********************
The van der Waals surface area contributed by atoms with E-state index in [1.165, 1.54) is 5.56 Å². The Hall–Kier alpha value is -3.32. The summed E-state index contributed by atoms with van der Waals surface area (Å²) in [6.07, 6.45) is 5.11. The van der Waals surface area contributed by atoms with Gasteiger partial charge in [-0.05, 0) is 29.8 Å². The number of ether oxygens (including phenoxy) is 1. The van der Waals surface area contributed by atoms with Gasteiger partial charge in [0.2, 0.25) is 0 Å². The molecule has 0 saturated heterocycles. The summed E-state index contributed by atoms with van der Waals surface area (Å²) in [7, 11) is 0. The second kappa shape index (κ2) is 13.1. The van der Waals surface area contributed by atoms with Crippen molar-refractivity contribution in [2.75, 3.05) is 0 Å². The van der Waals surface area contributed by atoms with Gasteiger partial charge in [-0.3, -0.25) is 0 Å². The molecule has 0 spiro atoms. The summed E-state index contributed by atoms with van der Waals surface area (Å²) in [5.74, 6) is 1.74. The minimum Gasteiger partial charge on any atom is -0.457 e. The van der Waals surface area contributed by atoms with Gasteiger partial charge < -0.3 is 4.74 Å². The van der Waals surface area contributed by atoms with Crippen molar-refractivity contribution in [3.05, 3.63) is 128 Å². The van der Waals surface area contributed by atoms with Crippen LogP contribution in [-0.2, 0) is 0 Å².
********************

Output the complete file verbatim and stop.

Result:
The van der Waals surface area contributed by atoms with E-state index in [1.165, 1.54) is 5.56 Å². The Hall–Kier alpha value is -3.32. The summed E-state index contributed by atoms with van der Waals surface area (Å²) in [6.07, 6.45) is 5.11. The van der Waals surface area contributed by atoms with Gasteiger partial charge in [-0.05, 0) is 29.8 Å². The number of ether oxygens (including phenoxy) is 1. The van der Waals surface area contributed by atoms with Gasteiger partial charge in [0.2, 0.25) is 0 Å². The molecule has 0 saturated heterocycles. The summed E-state index contributed by atoms with van der Waals surface area (Å²) in [7, 11) is 0. The second kappa shape index (κ2) is 13.1. The van der Waals surface area contributed by atoms with Crippen molar-refractivity contribution in [2.75, 3.05) is 0 Å². The van der Waals surface area contributed by atoms with Gasteiger partial charge in [-0.3, -0.25) is 0 Å². The molecule has 0 spiro atoms. The summed E-state index contributed by atoms with van der Waals surface area (Å²) in [5.74, 6) is 1.74. The minimum Gasteiger partial charge on any atom is -0.457 e. The van der Waals surface area contributed by atoms with Gasteiger partial charge < -0.3 is 4.74 Å². The van der Waals surface area contributed by atoms with Crippen molar-refractivity contribution in [3.05, 3.63) is 128 Å². The van der Waals surface area contributed by atoms with Crippen LogP contribution in [-0.2, 0) is 0 Å².